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Art communities are hungry for real-life experiences, says NAF CEO Monica Newton

The 2021 Standard Bank Young Artists. Picture: Supplied

The 2021 Standard Bank Young Artists. Picture: Supplied

Published May 22, 2022


This year marks the first full live event of the National Arts Festival’s hometown of Makhanda after a two-year hiatus.

The art, theatre and music fraternities will come together for the first time since Covid-19 hit our shores in 2020.

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The festival CEO Monica Newton says hosting an event of this magnitude under the strict Covid-19 regulations has been an “adventure”, however, she and her team are ready to welcome the audiences and artists back to the live stages.

“A festival isn’t just about the shows, it’s also the experience of being together in a small town, the road trip to get there and back, meeting new people, exploring and spontaneously discovering new things,” Newton says.

“Our audience and artist communities have told us they are hungry for a real-life experience again. Having said this, we do have audiences who want to join us virtually, so we have an online programme too and will be streaming some of our big shows.

“Makhanda has really missed the festival, both in terms of the economic injection and the chance to host our creative visitors. It will be good to feel the buzz in our home town once again.

“We’re looking forward to seeing artists, technicians, the traders at the Village Green and the audiences arriving in the town.

Scenes at the Village Green. Picture: Jan Potgieter

Elaborating on lessons learnt from the past two years that the organisation will carry into the future, Newton says, “As an organisation we’ve done a big digital transformation, moving away from paper processes and outputs for almost everything – which has streamlined and centralised our operations.

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“We also saw that we have incredibly loyal National Arts Festival supporters locally and across the globe who have been on this journey with us. We learnt that making work for online goes beyond filming a live work, it’s a genre and idea of its own.

“Technology is heading into highly experiential and sentient spaces, not to mention the rise of gaming and younger generations are likely to influence the arts significantly in future.

"It’s also evident that genres and even whole sectors are collapsing into a more intersectional space. These are very interesting times and the festival will continue to evolve to remain accessible, relevant and supportive of the arts.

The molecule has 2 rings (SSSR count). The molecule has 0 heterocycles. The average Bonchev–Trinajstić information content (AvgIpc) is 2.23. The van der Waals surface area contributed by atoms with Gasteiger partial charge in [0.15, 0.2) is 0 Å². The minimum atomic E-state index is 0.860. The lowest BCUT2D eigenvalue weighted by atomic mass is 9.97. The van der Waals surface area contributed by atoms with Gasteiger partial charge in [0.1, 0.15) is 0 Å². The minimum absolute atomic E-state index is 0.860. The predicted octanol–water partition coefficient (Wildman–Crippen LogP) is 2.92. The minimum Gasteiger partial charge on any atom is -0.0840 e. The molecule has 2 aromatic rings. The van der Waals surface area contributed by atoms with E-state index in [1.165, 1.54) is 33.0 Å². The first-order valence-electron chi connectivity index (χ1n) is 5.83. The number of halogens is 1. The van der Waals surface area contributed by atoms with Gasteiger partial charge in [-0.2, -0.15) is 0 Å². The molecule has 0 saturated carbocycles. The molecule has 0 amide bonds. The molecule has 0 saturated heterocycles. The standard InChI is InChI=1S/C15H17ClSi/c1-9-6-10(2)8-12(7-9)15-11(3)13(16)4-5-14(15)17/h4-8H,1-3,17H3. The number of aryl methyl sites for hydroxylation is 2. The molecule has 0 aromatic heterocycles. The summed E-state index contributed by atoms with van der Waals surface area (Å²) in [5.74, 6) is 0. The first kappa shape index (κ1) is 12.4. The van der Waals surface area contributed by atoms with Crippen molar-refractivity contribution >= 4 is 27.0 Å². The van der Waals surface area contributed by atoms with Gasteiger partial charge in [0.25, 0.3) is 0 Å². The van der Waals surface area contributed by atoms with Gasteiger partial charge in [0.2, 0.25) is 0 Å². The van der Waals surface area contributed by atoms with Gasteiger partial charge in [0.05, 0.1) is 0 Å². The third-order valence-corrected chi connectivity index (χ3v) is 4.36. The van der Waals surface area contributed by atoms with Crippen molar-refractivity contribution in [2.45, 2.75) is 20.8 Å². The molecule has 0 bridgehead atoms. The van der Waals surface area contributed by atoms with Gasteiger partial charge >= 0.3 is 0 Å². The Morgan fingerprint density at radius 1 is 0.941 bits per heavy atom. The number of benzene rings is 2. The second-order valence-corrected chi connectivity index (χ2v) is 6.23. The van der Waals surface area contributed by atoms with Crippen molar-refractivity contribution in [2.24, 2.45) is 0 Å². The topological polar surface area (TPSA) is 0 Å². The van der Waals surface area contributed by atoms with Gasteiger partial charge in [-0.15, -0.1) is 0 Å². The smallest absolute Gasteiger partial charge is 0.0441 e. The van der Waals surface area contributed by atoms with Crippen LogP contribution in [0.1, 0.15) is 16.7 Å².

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She says all health and safety protocols will be strictly enforced. This comes in light of the rapid increase of Covid-19 cases in the country.

Fans can look forward to exciting storytelling, theatre productions, dance, comedy shows, live jazz performances, visual art exhibition and then some.

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Koleka Putuma’s ‘Hullo, Buy-Bye, Koko, Come In’. Picture: Sara CF de Gouveia

“Just as a taste of it, we’ll be presenting Sello Maake kaNcube’s directorial piece ‘Bloke and His American Bantu’ and Koleka Putuma’s ‘Hullo Bu-Bye Koko Come In’.

“Multiple award-winning actress Sandra Prinsloo is on our stage with Kamphoer, Wezile Harmans presents ‘We Regret to Inform You’ and Janni Younge returns to NAF with a new interpretation of ‘Hamlet’, performed through life-sized puppets, with the role of Claudius performed by Andrew Buckland.

“The Standard Bank Young Artist (SBYA) will be a big highlight as always. 2021 Standard Bank Young Artist for Theatre, Gavin Krastin, will present ‘12 Labours’ which will take place in public spaces in Makhanda.

Gavin Krastin’s ‘12 Labours’. Picture: Evaan Jason Ferreira

Buhlebezwe Siwane (SBYA for Visual Art) presents ‘iYeza’ which reflects on the artist’s own journey as an indigenous healer.

"Dance SBYA, Kristi-Leigh Gresse starts a conversation through movement on the inertia surrounding South Africa’s progress with ‘Purgatory’ and Vuma Levin (SBYA for Jazz)and SBYA for Music, Cara Stacey; will both present inspiring work on the programme.

“Standard Bank Young Artist for Theatre, Thando Doni, will stage a fascinating work ‘Ngqawuse’, about the Xhosa prophetess Nongqawuse, whose visions spurred the cattle killings of 1856/7 and resultant famine. And of course there are many more.”

NAF has this week, announced new additions to its 2022 programme with one night only concerts from Amanda Black, Ringo Madlingozi and Bongeziwe Mabandla.

The 48th National Arts Festival returns with a full live format in Makhanda from June 23 until July 3.

For ticket prices and information on the festival visit the website.